What initiatives has Central Railway undertaken towards the safety of women commuters after the high court directive of June 2011?
We have started new four-digit helpline number instead of the old eight-digit helpline. As per the high court’s directive, the new number — 1275 is easier to remember.
Women commuters complain that police personnel are not deployed in their compartments, especially at night.
The Government Railway Police (GRP), which provides security in ladies’ compartments, will be in a better position to answer this question. However, we are adding more ladies’ special trains also and creating more space for women in the 15-car trains.
Are the special squads proving effective?
We have two special squads — Mahila Vahini and Tejasvini. The Tejasvini squad is responsible for ticket-checking and taking action against beggars and men in women’s coaches. The Mahila Vahini squad patrols ladies’ special trains and ladies’ compartments. Both squads are performing their duties very well.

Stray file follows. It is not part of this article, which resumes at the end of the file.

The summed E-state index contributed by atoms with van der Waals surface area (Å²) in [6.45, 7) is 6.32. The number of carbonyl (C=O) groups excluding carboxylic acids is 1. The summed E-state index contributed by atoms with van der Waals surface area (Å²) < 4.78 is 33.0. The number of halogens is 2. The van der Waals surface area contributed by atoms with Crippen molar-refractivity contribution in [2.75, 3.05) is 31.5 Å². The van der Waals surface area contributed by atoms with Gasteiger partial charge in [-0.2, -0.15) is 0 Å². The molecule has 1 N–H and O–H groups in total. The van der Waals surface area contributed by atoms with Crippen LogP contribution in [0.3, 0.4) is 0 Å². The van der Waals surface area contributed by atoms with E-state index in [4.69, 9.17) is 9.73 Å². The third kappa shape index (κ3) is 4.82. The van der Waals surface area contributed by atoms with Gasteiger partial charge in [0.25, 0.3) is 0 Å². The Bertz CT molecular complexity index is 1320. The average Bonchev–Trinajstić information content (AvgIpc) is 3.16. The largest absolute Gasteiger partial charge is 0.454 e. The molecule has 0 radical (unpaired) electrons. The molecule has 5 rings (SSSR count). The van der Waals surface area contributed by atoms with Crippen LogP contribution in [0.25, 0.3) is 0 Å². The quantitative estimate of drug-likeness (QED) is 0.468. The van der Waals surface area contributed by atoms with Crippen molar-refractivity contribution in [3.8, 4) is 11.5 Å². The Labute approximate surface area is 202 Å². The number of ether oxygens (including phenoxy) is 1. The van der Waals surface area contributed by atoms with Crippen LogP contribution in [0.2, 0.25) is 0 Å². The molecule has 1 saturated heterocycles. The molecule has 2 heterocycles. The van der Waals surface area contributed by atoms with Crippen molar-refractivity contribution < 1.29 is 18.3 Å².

Why are railway authorities reluctant to board up the wall between the general and women’s first-class compartments?
There are two opinions about closing the partition. Some women want it open because they assume that male passengers can help out in case of an emergency. Some want it closed. That is why a decision is pending.
Will there be a new initiative to improve security for women on trains?
No gender-specific initiative is being planned right now. We hope the Integrated Security System (ISS) will ensure the overall safety of commuters. Enhancing the CCTV network, installing vehicle and luggage scanners and filming long-distance trains will help both women and men.